Illustration has come a long way from simply denoting sketching on paper. New and evolving tools mean artists can work more quickly and continually experiment with illustration styles—and this means the future of illustration is bright and getting brighter.
So what’s the state of illustration design heading into 2020? There are new players, but some of the golden old illustration trends are back in the game, too. Here we look at six key trends with help from our experts and examples.
Illustration boasts a wide portfolio. For marketers, it makes our communications more effective, across social media and blogs, packaging, posters, print ads and apps. It also plays a big part in branding for many companies.
For web in particular, picture the early 2000s mascots, like Mailchimp’s Freddie (one of very few who has survived!). Mascots went out of style, and character illustrations went with them. But in the last few years, they’re back, brighter and bolder than ever.
“The style has a modern retro aesthetic with bright and interesting color combinations,” says Kate McInnes, Content Specialist at Envato. Leading the charge, she says, are artists like Alice Lee, the mind behind Slack’s illustration library.
The difference for 2020’s resurgent version of the trend, Kate explains, is that it “adopts playful metaphors and injects plenty of personality. Figures are designed for diversity and have drawing styles that avoid veering into the old cartoon mascot territory.”
Adding textures is a handy technique that you can use in different ways throughout an illustration to add visual interest.
“Grain effects and textures can be a great way to elevate a flat vector or simple illustration by adding an extra layer,” explains Camilla Anderson, Digital Designer at Envato.
These layers of interest can come in a few different ways: as a way of adding shadows or highlights, adding depth between foreground and background objects, or combining sections of texture and flat color.
Or all of the above, as in these ski maps or these product illustrations for Vancouver grocer, Stong’s market, all by Tom Froese. Texture effects can be used to enhance website pages, too, as demonstrated in the photography landing page template by aqrstudio.
Camilla’s top tip? “Don’t forget, texture can be added by anything you like! Try using closeup photos of textured surfaces with different blending modes over your design to get a really interesting look.”
Visual communications have the upper hand compared to relying on the written word, as they transcend language barriers and can have a much wider audience appeal. But, as Ryan McCready warns, writing for Venngage, “As more brands started embracing simple illustrations, the uniqueness and effectiveness of the graphics have kinda worn off.”
“Your illustrations need to get a little more imaginative, abstract, and even dreamy to really stand out in 2020,” he adds.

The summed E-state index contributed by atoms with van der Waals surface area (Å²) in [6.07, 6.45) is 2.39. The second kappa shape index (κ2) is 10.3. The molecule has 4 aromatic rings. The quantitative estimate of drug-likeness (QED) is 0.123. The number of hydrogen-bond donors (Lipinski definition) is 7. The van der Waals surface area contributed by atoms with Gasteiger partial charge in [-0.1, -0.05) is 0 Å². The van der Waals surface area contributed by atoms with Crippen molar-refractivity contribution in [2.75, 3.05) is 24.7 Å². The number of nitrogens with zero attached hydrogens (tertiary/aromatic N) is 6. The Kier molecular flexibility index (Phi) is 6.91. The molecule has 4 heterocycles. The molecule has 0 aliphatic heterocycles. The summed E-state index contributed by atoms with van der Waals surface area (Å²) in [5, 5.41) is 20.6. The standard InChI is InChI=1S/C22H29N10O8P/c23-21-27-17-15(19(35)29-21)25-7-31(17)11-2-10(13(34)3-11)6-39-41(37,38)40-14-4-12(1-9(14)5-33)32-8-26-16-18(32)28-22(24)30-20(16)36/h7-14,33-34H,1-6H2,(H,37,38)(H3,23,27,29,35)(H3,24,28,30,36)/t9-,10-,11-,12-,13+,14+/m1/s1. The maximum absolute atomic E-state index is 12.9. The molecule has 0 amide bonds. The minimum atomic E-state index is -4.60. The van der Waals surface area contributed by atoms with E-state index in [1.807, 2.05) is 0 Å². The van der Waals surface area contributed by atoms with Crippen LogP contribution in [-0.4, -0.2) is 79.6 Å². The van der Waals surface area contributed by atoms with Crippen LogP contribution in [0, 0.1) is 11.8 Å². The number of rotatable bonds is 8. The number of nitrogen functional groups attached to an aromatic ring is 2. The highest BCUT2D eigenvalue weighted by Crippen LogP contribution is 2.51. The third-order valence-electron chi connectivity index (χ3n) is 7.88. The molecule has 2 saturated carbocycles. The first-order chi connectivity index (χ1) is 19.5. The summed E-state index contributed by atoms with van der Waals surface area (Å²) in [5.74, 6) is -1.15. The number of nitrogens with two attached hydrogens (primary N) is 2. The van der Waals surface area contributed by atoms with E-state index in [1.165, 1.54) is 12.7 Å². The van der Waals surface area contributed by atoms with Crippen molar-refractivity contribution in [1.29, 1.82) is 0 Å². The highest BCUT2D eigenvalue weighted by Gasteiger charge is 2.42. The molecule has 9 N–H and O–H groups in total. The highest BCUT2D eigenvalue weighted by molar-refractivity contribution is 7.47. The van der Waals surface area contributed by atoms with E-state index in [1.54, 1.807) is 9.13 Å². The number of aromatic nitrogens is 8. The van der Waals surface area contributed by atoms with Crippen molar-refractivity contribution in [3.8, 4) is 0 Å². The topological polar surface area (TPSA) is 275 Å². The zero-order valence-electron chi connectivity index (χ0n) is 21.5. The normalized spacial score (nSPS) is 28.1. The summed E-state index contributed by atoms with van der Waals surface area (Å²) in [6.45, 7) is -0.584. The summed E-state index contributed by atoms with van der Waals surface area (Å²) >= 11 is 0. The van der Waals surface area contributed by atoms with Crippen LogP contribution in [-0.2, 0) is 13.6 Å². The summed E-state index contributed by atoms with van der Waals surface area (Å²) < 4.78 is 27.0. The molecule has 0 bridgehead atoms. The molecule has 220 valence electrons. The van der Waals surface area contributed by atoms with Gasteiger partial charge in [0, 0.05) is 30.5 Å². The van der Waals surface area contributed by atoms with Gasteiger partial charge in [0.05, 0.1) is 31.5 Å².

This is where the abstract trend comes in. Examples from illustrators like Kamila Romaniak and Olimpia Zagnoli, with her quirky covers for The New Yorker, show the range and applicability of this style. For a taster, check out the ready-to-use graphics and templates available from Envato Elements author Dan Jazzia.
Bright and bold are the king and queen of the social media space. As Sophie Dunn, Senior Brand Designer at Milkshake App, says, this trend is the one you’ll stop scrolling in your IG feed for.
“What I love about this ‘concept-first’ stylistic approach is there’s no hiding,” says Sophie. “It’s gutsy, it’s simple, and it’s the concept that packs the punch.”
But don’t jump in too enthusiastically—the key isn’t necessarily jamming your space with the brightest shades possible. As Sophie advises, it’s best to pair the bright and bold trend with an illustration that’s simple and uncluttered: “light on detail and big on shapes”.
Her top (technical) tip? “When picking colors, consider how they’ll roll out across digital and print. You don’t want to lose impact because ol’ CMYK got in the way!”
In a marketing world that often seems dominated by digital design, this is an illustration style that can help pieces be that bit more memorable.
“We’re saturated with minimalist clean designs, so hand-drawn elements bring back a tactile playful nature,” says Tahlia Giannopoulas, UX Designer at Envato.
Pairing hand-drawn features with nature or precision illustrations can also make for engaging compositions. Illustrator Vikki Zhang shows how to mix it up with her flora, fauna and picturebook-esque style, as does Ella Jackson with soft, nature-inspired designs.
Whether you’re after watercolor, charcoal or plain old pencil, the Essential Vector Brushes Collection by AnnaIvanir features 150 brushes and is a very good place to start experimenting.
Illustration can bring an element of storytelling to complex information, and happily for designers, 3D illustration design also provides a way to lift these ideas off the 2D page.
“The current web technology made it possible to render 3D objects; 3D illustrations can be used to breathe more life to a normally static/flat design,” explains Aurenia Permadi, UI Designer at Envato.
“It is also specifically useful to visualize complex ideas and blend the boundaries between the digital and physical worlds,” she adds.
Beyond these six illustration trends, there have been a few others catching eyes recently. The ‘90s are back in more ways than one—think Saved by the Bell style colors and patterns. Japanese influence is still strong in many areas of art, and kawaii is an illustration trend that doesn’t look like it’s disappearing anytime soon. Round this out with isometric designs, which are particularly (and enduringly) useful in infographics and presentations.
Go forth and experiment. Happy illustrating!
By: Lachean Humphreys